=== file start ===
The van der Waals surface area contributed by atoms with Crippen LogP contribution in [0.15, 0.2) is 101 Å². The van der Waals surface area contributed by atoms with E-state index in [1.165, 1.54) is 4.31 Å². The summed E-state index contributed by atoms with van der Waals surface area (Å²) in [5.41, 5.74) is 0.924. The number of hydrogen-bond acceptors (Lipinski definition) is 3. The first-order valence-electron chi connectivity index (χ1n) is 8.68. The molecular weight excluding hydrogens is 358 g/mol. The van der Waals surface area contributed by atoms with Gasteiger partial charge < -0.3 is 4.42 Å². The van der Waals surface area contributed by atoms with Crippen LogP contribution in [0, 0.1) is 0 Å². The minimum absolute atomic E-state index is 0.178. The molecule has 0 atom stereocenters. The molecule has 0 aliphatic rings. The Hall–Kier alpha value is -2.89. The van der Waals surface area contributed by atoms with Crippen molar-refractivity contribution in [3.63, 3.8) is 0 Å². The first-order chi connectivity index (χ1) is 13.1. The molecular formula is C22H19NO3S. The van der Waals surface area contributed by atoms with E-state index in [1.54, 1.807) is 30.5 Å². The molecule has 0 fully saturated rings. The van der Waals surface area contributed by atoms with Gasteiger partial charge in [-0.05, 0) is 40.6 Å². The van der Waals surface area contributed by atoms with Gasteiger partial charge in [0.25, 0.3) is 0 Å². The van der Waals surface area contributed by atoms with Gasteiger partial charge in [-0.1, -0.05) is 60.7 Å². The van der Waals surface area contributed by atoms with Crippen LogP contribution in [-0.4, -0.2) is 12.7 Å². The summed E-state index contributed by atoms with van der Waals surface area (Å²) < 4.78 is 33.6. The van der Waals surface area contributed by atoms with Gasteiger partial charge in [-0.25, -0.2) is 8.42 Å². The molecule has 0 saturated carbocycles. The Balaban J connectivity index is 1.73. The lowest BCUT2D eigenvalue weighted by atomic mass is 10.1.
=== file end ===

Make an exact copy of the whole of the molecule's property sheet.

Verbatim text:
The van der Waals surface area contributed by atoms with Crippen LogP contribution in [0.15, 0.2) is 101 Å². The van der Waals surface area contributed by atoms with E-state index in [1.165, 1.54) is 4.31 Å². The summed E-state index contributed by atoms with van der Waals surface area (Å²) in [5.41, 5.74) is 0.924. The number of hydrogen-bond acceptors (Lipinski definition) is 3. The first-order valence-electron chi connectivity index (χ1n) is 8.68. The molecular weight excluding hydrogens is 358 g/mol. The van der Waals surface area contributed by atoms with Gasteiger partial charge < -0.3 is 4.42 Å². The van der Waals surface area contributed by atoms with Crippen LogP contribution in [0, 0.1) is 0 Å². The minimum absolute atomic E-state index is 0.178. The molecule has 0 atom stereocenters. The molecule has 0 aliphatic rings. The Hall–Kier alpha value is -2.89. The van der Waals surface area contributed by atoms with Crippen molar-refractivity contribution in [3.63, 3.8) is 0 Å². The first-order chi connectivity index (χ1) is 13.1. The molecular formula is C22H19NO3S. The van der Waals surface area contributed by atoms with E-state index in [1.54, 1.807) is 30.5 Å². The molecule has 0 fully saturated rings. The van der Waals surface area contributed by atoms with Gasteiger partial charge in [-0.05, 0) is 40.6 Å². The van der Waals surface area contributed by atoms with Gasteiger partial charge in [0.25, 0.3) is 0 Å². The van der Waals surface area contributed by atoms with Gasteiger partial charge in [-0.1, -0.05) is 60.7 Å². The van der Waals surface area contributed by atoms with Crippen LogP contribution in [-0.4, -0.2) is 12.7 Å². The summed E-state index contributed by atoms with van der Waals surface area (Å²) < 4.78 is 33.6. The van der Waals surface area contributed by atoms with Gasteiger partial charge in [-0.25, -0.2) is 8.42 Å². The molecule has 0 saturated carbocycles. The Balaban J connectivity index is 1.73. The lowest BCUT2D eigenvalue weighted by atomic mass is 10.1.